Apple Launches New iPad: More Features, No New Name
Apple unveiled the latest version of its iPad on Wednesday. The new tablet has many new features but no new name, according to a report in The Associated Press.
The tablet, which will go on sale next week in the U.S. and several other countries, will simply be called “the iPad” or “the new iPad”, and not “iPad 3”, the report noted.
The new iPad has a sharper screen, driven by a faster processing chip that acts as the “brains” of the device. The new features mean the tablet computer will be slightly thicker and heavier than the iPad 2, since it needs a larger battery to power the high-resolution screen.
The battery life of the new model remains the same: about 10 hours of use. Apple said the new display will be sharper than the average high-definition television set. The new screen should be able to show all the detail in high-definition movies, which the iPad 2 does not, AP noted.
The new screen can also show deeper and more vibrant colors than previous models, Apple said.
“We are taking it to a whole new level and are redefining the category that Apple created with the original iPad,” Apple Inc. CEO Tim Cook was quoted as having said at the launch event in San Francisco.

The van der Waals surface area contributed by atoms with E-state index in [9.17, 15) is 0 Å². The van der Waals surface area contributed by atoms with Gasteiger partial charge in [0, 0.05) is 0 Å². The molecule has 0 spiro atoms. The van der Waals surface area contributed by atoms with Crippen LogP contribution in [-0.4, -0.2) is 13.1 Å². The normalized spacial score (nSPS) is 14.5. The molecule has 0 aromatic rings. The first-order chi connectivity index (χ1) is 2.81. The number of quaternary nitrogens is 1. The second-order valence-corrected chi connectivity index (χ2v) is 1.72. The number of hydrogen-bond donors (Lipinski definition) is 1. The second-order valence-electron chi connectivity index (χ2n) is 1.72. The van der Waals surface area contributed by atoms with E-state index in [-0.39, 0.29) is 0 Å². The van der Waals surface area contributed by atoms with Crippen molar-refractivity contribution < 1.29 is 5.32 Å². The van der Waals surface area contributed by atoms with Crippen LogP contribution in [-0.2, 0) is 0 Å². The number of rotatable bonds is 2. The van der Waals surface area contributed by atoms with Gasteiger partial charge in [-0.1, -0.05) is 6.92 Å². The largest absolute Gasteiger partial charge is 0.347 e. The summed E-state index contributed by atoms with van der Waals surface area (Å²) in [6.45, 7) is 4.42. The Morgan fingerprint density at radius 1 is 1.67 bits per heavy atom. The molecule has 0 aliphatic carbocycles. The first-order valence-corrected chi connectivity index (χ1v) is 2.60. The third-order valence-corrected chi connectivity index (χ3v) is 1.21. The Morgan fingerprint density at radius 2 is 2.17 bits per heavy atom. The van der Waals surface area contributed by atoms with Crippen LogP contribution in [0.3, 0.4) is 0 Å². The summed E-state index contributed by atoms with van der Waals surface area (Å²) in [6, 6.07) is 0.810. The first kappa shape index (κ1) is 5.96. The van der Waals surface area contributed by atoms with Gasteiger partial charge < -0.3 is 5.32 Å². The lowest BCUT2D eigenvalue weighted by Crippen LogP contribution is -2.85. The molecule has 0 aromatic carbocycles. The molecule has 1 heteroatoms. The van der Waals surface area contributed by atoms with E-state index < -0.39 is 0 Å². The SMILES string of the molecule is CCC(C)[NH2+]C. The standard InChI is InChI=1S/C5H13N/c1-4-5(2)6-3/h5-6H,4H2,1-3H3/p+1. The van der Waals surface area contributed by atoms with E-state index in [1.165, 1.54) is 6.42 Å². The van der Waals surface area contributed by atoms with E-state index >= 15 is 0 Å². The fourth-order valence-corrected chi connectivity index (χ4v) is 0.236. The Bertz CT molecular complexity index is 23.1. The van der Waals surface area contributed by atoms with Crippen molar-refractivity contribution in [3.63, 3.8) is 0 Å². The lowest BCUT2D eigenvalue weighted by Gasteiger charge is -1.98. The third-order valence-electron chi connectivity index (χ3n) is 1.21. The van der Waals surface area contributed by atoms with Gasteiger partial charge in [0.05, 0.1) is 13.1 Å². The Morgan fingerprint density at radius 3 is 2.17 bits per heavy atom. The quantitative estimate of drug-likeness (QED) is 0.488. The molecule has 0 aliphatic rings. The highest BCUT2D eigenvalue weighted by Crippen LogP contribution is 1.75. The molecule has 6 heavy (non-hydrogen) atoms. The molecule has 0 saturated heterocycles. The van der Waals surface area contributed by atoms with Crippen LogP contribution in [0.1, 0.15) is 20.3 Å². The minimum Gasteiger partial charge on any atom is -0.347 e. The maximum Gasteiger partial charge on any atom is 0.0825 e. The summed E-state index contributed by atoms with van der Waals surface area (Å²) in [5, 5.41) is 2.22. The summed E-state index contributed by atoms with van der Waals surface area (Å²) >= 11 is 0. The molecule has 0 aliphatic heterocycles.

The new iPad will go on sale March 16 in the U.S., Canada and ten other countries. A week later, it will go on sale in 25 more countries. Prices aren't changing from the previous models and will start at $499. Versions capable of accessing cellular networks will cost $629 to $829.
The new model also features a higher-resolution camera on the back, similar to the one in the iPhone 4S, AP reported.
Apple also confirmed that the new model will come in a version that can use Verizon Wireless' and AT&T Inc.'s "LTE" wireless broadband networks. They offer speeds that are faster than the 3G networks used by previous iPads, and current iPhones.
Apple is updating some of the software on the tablet to take advantage of the new features, noted the report. For example, it will be introducing a version of the Mac's iPhoto photo organization and manipulation program for the iPad.
The company also said it would start letting users store movies in its iCloud remote storage service, so they can be accessed through the Internet by PCs and Apple devices. It already lets users store photos, music and documents in the service.
Apple is also upgrading its Apple TV set-top box so it can play movies in 1080p, the highest-resolution commonly used video standard.
The basic model of the iPad 2 will be kept in production, AP noted, and the price will be dropped to $399.